Can stress display itself as depression in teenagers? It did for me!
Can’t get the teenagers off the phone? Constant ‘selfies’, posts for instagram or living life through snapchat filters?
Teenagers (& younger) are experiencing a highly pressured environment with the constant judgment on social media. The vulnerability of putting themselves out there to be ridiculed is outweighed by the need to put up posts to ‘fit in’, get validation, and create an image on line that is only a snip of real life. A false sense of reality creeps in.
I suffered with my mental health during my teens, and was often asked to ‘talk about it’, or ‘ask for what I needed’, but the truth is I didn’t know. That was my only experience of reality so I didn’t know it wasn’t right, or what to ask for. I was even embarrassed when someone commented, that my behavior was just a cry for help, but the truth is, it was. I just didn’t know it.
We assume stress is the high power job with big hours and huge demands, but actually it’s the body’s response to any threat. The symptoms range from rage (fight), to fear (flight) to withdrawal (fright). That threat for teens can be the fear of judgment, not fitting in, and trying to keep up the image they have created online. While this has always been there for teens, now it never sleeps. It comes home with them, anything they do can be photographed or videoed and uploaded for the world to judge.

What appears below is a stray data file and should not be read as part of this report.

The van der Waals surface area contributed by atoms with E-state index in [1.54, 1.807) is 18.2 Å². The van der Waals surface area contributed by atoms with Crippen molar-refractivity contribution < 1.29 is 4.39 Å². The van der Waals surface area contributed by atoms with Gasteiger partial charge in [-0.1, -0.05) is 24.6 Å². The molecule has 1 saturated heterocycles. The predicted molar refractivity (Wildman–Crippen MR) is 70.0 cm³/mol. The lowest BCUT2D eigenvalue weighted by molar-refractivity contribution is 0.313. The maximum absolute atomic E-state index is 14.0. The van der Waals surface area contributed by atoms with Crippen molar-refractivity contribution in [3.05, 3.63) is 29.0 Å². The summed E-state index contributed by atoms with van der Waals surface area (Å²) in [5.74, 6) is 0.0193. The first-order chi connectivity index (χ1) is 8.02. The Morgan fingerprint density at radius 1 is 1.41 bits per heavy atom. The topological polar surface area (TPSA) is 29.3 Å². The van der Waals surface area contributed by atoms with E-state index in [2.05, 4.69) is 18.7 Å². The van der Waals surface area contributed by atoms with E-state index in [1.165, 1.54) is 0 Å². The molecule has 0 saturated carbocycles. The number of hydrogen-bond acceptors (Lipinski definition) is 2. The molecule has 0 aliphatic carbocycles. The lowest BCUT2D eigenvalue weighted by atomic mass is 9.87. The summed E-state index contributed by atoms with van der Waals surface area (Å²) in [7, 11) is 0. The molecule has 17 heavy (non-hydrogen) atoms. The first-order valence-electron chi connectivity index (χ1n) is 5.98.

So if teens are always quick to fly off the handle over the smallest thing (rage), or constantly unsure (fear) or displaying a low mood most of the time (withdrawal), this is their body communicating. They may not know what to say, or how to say it, but you can be sure they are looking for help.
A tip you can practice with any teen is ‘active listening’. Listen to learn how they are feeling. This can be displayed by repeating back to them what they are saying. Clarify if what you have heard is accurate. Empathize with them if it sounds like a difficult situation, or if you don’t understand ask them to help you learn. Ask how that impacts their mood, or time in school. You don’t have to fix it or have the right answers, just listen to understand.
Through muscle testing, we can identify the priority imbalance that is causing the emotional response. By balancing it, the client can develop more appropriate coping mechanisms that will aid internal regulation when the world of social media attacks.
This helped me and I know it can help others.